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Catherine H. Bone lecture features chemist Dr. Geraldine Richmond

Richmond+talked+about+the+findings+of+her+three+ground-breaking+experiments.+
Richmond talked about the findings of her three ground-breaking experiments.

Richmond talked about the findings of her three ground-breaking experiments.

Seth Platukis

Seth Platukis

Richmond talked about the findings of her three ground-breaking experiments.

Maddie Davis, Co-News Editor

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On Oct. 17, Dr. Geraldine Richmond was invited to campus as apart of the campus’ Catherine H. Bone lecture.

The Catherine H. Bone lecture in chemistry was instated in memoriam of Bone who began her 20-year teaching career at Wilkes College in 1946 and after retiring she continued to be a huge part of Wilkes.

Richmond’s lecture was titled “Mulling Over Emulsions: Molecular Assembly at Complex Liquid Surfaces.”

Richmond talked about her history in the research of liquid surfaces through laser spectroscopy in relation to understanding environmental processes.

Among many accolades and prestigious positions apart of the American Academy of Arts and Sciences, Richmond is also the founding director of COACh, a grassroots organization that has empowered women scientists and engineers in the area of career advancement.

Richmond opened the lecture by talking about Benjamin Franklin’s research of oil/ water interfaces in 1751.

He, however, missed out on how this oil spreads, which Richmond focuses on.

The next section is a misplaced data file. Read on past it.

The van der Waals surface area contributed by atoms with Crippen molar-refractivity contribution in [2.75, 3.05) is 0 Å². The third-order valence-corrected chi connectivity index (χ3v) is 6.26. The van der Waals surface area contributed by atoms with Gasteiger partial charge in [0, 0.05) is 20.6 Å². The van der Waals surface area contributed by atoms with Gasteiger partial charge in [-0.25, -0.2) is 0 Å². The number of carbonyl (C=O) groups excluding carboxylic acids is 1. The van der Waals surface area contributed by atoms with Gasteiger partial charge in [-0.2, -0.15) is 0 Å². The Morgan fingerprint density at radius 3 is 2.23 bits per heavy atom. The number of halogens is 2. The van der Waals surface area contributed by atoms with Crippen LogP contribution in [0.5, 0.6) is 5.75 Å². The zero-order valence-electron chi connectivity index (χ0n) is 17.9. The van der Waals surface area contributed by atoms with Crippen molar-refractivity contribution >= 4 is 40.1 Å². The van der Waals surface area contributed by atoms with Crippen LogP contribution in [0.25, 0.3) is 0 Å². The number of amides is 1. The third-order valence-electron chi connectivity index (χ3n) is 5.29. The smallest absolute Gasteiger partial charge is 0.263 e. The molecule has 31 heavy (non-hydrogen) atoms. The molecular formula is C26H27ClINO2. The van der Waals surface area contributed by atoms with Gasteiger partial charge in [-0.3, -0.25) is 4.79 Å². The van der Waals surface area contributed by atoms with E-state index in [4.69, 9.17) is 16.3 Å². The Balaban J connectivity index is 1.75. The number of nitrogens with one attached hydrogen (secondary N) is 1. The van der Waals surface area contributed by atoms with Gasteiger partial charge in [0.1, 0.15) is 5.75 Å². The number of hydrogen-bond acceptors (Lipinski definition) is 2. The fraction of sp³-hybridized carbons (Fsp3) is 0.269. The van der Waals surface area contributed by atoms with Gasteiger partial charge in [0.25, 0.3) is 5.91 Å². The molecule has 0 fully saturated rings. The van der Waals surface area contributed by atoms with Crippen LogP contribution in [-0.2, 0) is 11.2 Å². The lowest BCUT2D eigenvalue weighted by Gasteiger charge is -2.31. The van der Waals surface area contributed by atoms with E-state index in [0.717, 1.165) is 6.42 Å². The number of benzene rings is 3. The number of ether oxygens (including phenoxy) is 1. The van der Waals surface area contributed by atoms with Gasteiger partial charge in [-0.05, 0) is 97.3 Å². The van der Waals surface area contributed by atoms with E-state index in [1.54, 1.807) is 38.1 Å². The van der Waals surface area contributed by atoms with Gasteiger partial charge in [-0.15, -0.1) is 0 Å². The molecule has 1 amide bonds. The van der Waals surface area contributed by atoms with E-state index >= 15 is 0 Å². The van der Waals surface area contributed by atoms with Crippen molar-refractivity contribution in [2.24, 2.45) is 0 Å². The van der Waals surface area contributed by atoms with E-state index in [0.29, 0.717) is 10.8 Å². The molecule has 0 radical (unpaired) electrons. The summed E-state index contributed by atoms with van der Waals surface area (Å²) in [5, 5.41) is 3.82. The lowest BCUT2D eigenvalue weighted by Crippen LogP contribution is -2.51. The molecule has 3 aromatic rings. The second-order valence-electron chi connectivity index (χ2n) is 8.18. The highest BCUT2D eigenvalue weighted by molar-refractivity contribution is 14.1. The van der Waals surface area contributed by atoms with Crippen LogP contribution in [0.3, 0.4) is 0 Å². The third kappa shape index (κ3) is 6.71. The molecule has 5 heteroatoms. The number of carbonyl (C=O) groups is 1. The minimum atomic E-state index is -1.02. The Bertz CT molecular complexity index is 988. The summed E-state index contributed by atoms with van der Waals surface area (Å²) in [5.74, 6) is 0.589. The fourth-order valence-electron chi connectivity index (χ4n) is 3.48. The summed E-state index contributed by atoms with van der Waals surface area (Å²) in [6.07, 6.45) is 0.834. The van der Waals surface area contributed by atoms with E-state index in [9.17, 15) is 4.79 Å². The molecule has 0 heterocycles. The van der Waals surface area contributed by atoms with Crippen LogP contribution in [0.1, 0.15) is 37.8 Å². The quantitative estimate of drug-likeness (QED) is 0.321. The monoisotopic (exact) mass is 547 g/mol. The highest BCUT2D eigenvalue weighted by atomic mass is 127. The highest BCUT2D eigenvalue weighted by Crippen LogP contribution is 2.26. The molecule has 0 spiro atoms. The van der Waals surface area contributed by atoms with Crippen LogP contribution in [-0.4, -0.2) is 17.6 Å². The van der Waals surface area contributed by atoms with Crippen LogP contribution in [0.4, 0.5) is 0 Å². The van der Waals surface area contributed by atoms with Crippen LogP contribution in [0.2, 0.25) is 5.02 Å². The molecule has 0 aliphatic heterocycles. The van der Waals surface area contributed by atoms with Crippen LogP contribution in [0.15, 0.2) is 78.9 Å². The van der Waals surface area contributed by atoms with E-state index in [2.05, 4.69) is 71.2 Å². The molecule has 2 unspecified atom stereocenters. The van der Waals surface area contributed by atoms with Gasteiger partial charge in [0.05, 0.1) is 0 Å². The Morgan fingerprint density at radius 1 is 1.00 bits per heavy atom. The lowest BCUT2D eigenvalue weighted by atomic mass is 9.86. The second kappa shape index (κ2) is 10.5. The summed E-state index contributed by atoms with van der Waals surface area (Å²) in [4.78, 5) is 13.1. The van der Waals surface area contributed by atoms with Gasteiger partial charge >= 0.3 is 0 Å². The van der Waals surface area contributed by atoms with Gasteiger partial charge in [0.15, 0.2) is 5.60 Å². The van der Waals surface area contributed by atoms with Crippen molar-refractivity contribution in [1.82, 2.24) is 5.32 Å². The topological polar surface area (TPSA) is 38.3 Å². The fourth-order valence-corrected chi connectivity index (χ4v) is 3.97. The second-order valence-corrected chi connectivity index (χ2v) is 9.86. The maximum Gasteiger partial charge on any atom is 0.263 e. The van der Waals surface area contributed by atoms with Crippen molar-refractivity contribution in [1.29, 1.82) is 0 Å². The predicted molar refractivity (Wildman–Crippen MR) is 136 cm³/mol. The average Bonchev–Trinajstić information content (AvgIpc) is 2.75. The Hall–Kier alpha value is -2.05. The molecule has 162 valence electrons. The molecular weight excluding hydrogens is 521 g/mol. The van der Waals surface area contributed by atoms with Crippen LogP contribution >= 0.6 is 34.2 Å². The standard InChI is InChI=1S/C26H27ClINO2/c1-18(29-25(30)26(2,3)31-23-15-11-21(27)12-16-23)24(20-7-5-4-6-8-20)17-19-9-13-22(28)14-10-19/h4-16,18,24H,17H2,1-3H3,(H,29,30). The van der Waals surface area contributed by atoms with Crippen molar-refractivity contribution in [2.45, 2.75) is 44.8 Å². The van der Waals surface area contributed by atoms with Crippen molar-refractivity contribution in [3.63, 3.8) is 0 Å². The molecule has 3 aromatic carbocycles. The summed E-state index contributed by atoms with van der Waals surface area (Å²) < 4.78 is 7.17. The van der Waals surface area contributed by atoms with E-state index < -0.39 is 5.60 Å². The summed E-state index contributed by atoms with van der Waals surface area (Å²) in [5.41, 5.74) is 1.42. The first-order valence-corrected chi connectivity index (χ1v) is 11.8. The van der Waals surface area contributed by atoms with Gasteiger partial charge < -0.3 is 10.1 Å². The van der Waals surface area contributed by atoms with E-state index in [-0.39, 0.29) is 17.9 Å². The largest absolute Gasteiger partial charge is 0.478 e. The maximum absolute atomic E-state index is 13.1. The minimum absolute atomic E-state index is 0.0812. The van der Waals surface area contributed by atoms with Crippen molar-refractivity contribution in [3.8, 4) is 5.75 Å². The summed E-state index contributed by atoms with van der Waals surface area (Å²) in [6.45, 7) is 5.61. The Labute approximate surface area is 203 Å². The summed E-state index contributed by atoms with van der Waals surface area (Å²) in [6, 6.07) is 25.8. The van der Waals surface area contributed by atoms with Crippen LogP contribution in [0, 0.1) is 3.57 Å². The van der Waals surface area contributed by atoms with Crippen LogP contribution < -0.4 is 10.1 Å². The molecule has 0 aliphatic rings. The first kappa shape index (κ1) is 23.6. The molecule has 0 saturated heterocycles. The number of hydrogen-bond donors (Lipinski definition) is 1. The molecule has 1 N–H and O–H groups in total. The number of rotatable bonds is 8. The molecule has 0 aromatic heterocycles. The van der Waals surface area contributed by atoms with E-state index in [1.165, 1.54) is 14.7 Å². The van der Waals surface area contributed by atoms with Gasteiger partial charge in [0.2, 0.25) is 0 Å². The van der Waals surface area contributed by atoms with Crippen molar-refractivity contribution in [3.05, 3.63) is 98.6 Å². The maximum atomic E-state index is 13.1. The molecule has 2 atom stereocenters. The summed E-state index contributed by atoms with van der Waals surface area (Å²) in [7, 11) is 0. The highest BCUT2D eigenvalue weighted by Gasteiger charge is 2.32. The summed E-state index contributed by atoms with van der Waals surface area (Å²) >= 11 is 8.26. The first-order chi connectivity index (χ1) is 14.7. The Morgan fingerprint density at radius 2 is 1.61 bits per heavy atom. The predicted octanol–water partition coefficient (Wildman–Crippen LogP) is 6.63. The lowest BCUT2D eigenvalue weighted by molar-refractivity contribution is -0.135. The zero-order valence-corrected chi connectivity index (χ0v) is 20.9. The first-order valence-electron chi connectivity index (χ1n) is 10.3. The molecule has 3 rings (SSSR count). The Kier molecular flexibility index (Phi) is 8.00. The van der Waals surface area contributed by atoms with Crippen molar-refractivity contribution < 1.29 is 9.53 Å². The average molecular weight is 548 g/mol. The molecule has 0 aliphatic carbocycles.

She then talked about how oil and water play out in the real world, through oil spills.

She talked about the need to find a better dispersant to clean up the oil spills because the current means of clean-up are harmful overall; these include setting fire to oil and dumping a soap-like basic substance onto the oil, among other solutions.

“It is never going to be perfect … This is something we will live with for a long time,” said Richmond.

She then dove into her research that she has completed which focuses on “surface science:” what happens when these two substances meet at the interface.

Overall in the experiments she found that water is bonded to oil at the interface to allow for ions to be drawn; she found that the water surfactants are very similar but they are more acidic; and finally she found the lowest ever bare nano-emulsion through her experiment.

“The fact that it is for a woman who has had such a presence in this department … I am just honored,” said Richmond.

Richmond then opened up the audience to ask her any questions.

The first to ask a question was Charles Mahler from Lycoming College.

“Do you have any idea the orientation of the moleucles that make up the oil layers?” asked Mahler.

Richmond answered that the nano-emulsions are largely parallel to the interface.

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Maddie Davis, Co-News Editor

Maddie is a junior criminology and sociology double major. She also has a concentration in anthropology and a minor in women and gender studies.

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Catherine H. Bone lecture features chemist Dr. Geraldine Richmond